Syrian Christians who are now living in Pennsylvania has expressed their support for President Donald Trump’s executive order that placed an indefinite ban on refugees from Syria.
Apart from the ban on Syrian refugees, the order also suspends admission of all refugees to the U.S. for 120 days and bars entry of citizens from Iran, Iraq, Sudan, Somalia, Libya and Yemen for 90 days.
Following the issuance of the order last week, some Syrian Christians in Pennsylvania have spoken out in support of the travel ban.
Elias Shetayh and Aziz Wehbey, both residents of Allentown, believe that Trump has made the right decision in banning refugees from predominantly Muslim countries.
“Trump is right, in a way, to do what he’s doing,” Shetayh told The Washington Post. “This country is going into a disaster,” he added.
Shetayh has lived in the U.S. for 46 years while his wife, Georgette has been in the country for 30 years. Wehbey came to the U.S in 1991 at the age of 19. The Shetayhs and Wehbey are now American citizens and supporters of Trump.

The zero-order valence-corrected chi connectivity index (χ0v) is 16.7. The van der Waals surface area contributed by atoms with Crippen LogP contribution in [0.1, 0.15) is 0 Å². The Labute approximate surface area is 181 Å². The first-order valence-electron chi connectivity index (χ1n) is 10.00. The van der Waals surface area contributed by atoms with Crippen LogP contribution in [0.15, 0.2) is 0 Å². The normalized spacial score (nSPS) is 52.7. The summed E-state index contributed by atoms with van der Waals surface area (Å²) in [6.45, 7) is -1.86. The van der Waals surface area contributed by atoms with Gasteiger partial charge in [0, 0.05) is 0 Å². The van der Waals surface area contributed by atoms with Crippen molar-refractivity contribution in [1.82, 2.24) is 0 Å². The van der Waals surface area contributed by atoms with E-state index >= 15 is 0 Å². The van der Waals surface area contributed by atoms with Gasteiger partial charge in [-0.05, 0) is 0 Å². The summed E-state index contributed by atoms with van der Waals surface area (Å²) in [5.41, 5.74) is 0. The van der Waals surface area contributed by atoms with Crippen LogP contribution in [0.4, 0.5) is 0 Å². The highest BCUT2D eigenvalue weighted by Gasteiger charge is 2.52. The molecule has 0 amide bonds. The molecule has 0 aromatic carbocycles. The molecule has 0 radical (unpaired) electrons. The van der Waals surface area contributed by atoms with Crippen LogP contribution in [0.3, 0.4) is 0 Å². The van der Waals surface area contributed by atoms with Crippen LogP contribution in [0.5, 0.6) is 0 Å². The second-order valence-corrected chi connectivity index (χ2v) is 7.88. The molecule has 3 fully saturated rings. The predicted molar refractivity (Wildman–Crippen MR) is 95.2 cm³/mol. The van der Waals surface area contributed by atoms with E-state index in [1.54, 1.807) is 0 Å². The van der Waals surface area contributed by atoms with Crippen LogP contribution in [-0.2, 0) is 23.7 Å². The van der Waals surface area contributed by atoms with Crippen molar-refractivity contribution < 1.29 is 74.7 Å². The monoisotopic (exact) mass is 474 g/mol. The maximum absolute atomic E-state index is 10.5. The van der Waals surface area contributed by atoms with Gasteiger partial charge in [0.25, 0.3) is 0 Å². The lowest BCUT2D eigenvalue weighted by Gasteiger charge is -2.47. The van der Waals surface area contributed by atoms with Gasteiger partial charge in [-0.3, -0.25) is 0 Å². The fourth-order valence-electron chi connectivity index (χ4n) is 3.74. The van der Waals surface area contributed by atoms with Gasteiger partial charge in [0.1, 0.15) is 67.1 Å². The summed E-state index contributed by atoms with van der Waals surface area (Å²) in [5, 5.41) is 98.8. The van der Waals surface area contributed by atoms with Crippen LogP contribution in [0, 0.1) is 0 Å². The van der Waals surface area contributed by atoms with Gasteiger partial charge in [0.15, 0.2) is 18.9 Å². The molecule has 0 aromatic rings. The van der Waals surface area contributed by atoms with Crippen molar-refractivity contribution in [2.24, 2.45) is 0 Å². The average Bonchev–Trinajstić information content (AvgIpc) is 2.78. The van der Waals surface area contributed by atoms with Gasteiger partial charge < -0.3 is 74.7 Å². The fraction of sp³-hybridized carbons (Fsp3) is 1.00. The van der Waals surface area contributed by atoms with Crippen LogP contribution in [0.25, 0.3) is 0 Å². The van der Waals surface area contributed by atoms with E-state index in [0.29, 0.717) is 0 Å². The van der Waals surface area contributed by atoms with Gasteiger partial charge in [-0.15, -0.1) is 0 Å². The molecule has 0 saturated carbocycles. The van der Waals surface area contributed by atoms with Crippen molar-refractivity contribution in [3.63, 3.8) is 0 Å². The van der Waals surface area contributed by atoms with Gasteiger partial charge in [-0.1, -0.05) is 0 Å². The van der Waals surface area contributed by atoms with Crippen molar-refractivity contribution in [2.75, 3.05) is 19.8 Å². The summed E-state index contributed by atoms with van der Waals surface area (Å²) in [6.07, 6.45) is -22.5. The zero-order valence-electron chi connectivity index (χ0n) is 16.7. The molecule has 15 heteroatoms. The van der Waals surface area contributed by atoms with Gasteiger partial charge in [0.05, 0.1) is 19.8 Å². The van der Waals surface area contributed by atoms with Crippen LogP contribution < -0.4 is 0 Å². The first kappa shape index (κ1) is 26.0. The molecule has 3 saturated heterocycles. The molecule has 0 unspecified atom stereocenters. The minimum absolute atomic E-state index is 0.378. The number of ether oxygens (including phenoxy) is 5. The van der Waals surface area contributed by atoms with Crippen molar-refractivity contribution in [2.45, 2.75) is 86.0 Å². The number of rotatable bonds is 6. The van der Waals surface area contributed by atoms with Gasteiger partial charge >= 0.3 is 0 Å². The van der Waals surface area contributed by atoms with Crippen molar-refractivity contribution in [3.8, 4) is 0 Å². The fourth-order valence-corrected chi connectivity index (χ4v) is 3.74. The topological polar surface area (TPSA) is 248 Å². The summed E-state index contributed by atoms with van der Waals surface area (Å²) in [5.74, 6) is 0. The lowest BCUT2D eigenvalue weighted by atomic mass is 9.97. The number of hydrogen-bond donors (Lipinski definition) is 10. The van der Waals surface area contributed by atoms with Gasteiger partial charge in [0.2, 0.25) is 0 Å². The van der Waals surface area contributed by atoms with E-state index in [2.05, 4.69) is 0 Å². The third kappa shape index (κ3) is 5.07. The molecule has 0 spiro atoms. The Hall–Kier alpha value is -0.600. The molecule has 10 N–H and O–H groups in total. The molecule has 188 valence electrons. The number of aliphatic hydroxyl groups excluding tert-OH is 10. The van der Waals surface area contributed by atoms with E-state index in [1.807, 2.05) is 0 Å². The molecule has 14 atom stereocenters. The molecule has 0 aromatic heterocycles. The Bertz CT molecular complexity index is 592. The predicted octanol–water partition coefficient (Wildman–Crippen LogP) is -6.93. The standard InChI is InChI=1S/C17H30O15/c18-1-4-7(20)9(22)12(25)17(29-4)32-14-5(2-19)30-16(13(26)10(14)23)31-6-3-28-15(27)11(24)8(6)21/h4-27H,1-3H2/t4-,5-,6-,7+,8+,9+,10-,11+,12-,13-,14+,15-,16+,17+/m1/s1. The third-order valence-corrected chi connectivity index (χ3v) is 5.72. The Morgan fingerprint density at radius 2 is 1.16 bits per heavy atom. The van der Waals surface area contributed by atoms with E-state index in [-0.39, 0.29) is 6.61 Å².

“We would not like to bring refugees for a simple reason: We do not know their background,” said Wehbey. “We’re concerned about, if God forbid a terrorist attack happened here . . . that we’re all labeled as bad people. I hate to say it,” he went on to say.
Not all Syrians in Allentown agree with Trump’s travel ban. Fouad and Mouna Younes, who came to the U.S. during the civil war, disagree with the president’s decision to stop accepting refugees, but they maintain that asylum seekers must be rigorously screened.
“These poor people are coming from war. For them to get here and all of a sudden to be told — and they’re legal and have visas — and all of a sudden you tell them, ‘You can’t come in. You have to go back’ — that’s a shame,” said Fouad.
Wehbey noted that the travel ban is only temporary and advised the people in the community to be patient.
Fouad said that he will not necessarily withdraw his support for Trump even if the refugee program is ended permanently.
Many in the community believe that exceptions will be made by the government for Syrian Christians, particularly those who already have family members living in the U.S.